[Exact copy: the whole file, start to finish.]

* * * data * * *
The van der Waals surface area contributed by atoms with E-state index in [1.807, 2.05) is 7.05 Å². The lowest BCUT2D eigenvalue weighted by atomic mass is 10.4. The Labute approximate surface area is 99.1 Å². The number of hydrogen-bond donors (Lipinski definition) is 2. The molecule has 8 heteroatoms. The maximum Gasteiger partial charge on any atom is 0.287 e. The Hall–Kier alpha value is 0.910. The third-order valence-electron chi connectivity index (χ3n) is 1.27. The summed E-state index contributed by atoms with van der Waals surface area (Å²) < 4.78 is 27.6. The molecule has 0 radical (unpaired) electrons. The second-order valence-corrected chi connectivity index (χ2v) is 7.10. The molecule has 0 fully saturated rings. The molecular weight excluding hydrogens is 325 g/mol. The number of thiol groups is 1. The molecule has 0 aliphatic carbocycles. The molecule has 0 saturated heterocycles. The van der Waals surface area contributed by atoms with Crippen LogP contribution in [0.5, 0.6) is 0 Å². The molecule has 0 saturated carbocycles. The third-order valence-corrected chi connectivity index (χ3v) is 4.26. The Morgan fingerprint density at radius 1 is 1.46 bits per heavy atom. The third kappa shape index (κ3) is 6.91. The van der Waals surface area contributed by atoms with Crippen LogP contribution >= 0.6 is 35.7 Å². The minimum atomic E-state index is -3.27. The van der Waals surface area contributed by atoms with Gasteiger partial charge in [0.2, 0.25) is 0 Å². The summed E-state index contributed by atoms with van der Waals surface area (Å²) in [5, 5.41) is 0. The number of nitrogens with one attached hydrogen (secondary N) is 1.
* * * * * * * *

The van der Waals surface area contributed by atoms with E-state index in [1.807, 2.05) is 7.05 Å². The lowest BCUT2D eigenvalue weighted by atomic mass is 10.4. The Labute approximate surface area is 99.1 Å². The number of hydrogen-bond donors (Lipinski definition) is 2. The molecule has 8 heteroatoms. The maximum Gasteiger partial charge on any atom is 0.287 e. The Hall–Kier alpha value is 0.910. The third-order valence-electron chi connectivity index (χ3n) is 1.27. The summed E-state index contributed by atoms with van der Waals surface area (Å²) < 4.78 is 27.6. The molecule has 0 radical (unpaired) electrons. The second-order valence-corrected chi connectivity index (χ2v) is 7.10. The molecule has 0 fully saturated rings. The molecular weight excluding hydrogens is 325 g/mol. The number of thiol groups is 1. The molecule has 0 aliphatic carbocycles. The molecule has 0 saturated heterocycles. The van der Waals surface area contributed by atoms with Crippen LogP contribution in [0.5, 0.6) is 0 Å². The molecule has 0 saturated carbocycles. The third-order valence-corrected chi connectivity index (χ3v) is 4.26. The Morgan fingerprint density at radius 1 is 1.46 bits per heavy atom. The third kappa shape index (κ3) is 6.91. The van der Waals surface area contributed by atoms with Crippen LogP contribution >= 0.6 is 35.7 Å². The minimum atomic E-state index is -3.27. The van der Waals surface area contributed by atoms with Gasteiger partial charge in [0.2, 0.25) is 0 Å². The summed E-state index contributed by atoms with van der Waals surface area (Å²) in [5, 5.41) is 0. The number of nitrogens with one attached hydrogen (secondary N) is 1.